Needless to say as God was watching out for me as I was on my last sanitary pad that morning. Yeah, I know TMI TMI.

Thursday, September 10, 2009

Slate & Chalk

Just a freaking rant to post about today.
No soap box 'cause remember I'm unemployed so too broke to buy a box. Also it's a few days past garbage pick up otherwise I'd score a box outta some one's recycle bin. Please post your thoughts about my rave because I want to start a national movement or at least a local one. So here's my gripe.

What makes a public school teacher decide that only certain colors in regards to a binder/folder are acceptable for their class ? Why is it necessary to be color specific ? Can't any folder provided it has the required pockets & prongs no matter the color do? Can't the subject just be written on the top right hand corner like we did old school ?
What's with cloth book covers which retail for $4.99 ? Are these covers so much better than brown paper bags ?
Are teachers receiving a kick back from manufactures of school supplies ?

I mean think about it seriously, if there are 28 students all needing a cloth book cover that equals $139.72
Now x that amount by 6 classes = 168 students / 168 cloth book covers. Total of $838.32.
That's a bit of coin by anyone standard.

So here's my beef.
Took DD#3 out to buy 3 folders to complete her list of required school supplies. She needed three folders that were in the following colors; pale purple, light orange, and bright green. I kid you not.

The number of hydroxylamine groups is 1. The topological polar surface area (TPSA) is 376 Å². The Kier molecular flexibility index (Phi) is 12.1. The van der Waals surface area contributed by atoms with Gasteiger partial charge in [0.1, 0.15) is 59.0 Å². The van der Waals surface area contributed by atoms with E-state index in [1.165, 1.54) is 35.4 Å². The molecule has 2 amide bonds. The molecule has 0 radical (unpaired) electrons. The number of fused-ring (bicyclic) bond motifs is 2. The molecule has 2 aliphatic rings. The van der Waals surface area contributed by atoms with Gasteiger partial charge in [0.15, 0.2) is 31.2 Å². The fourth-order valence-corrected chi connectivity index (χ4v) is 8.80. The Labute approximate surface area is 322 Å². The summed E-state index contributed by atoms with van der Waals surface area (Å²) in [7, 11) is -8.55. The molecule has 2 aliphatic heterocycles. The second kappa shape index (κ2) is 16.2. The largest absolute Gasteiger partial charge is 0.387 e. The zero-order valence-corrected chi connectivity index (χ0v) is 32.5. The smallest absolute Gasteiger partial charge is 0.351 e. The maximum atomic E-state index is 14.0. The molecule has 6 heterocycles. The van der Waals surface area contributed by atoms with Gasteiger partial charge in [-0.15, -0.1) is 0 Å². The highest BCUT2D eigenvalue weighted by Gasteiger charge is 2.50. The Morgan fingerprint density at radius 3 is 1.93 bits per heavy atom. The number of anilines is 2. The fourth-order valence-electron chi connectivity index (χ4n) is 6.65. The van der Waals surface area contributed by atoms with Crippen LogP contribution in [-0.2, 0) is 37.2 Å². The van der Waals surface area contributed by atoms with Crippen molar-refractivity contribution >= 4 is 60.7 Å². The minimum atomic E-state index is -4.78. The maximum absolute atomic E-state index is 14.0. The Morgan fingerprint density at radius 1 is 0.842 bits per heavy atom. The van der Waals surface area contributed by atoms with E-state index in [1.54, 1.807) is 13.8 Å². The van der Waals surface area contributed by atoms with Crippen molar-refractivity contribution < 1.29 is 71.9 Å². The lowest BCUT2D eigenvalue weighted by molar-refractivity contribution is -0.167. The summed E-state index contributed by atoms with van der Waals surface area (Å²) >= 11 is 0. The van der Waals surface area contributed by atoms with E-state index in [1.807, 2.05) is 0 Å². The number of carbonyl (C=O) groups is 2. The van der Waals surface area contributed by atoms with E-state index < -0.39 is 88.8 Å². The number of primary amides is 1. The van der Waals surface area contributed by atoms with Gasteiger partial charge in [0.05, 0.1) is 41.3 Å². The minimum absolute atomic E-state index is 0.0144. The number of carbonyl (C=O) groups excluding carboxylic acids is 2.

So after going to not only the mega store & an office supply place we finally found them, sorta. The folder were in paper not plastic.
A few years ago I started purchasing their school folders in plastic which @ the end of the year could be washed in warm soapy water to remove the plain white address label on the top right hand corner. The label stated their name,grade, & subject.
So far my children have been using the same folders for 3 years.
So far so good right? Yeah, until this school year when my 8th grader put together her backpack for school & informed me we have an issue. We did have the right colors. Not to mention the two cloth book covers on her list.

So we spent like a total of $3.67 for 3 paper folders, 2 ten packs of pens.
No cloth covers. Instead I emailed the teacher informing her I was unemployed. Also that I found it personally offensive to encourage consumerism especially when that product isn't made in America. Practically asked her if she didn't believe in being green. Then I put a spin on the how a cloth cover stifles the creative juices by not encouraging mindless doodling on a simple brown paper book cover. Add something along the lines of please call if this is a problem and I hope this won't affect her grade in your class. Thought about adding that we could contact our house of worship for financial assistance but husband thought that was over kill. Besides we really wouldn't do that.
Now before anyone comments about how hard teaching is I have to say I agree. My brother teaches 6th grade in an inner city school. It's not about the profession it's about need vs. want.
I mean back in the day it was as simple as a slate & a piece of chalk.
I understand the calculus calculator. I even get needing a lap top in certain classes.
But a cloth book cover?

~~ pelenaka ~~

Saturday, September 5, 2009

Unexpected Flower Gardener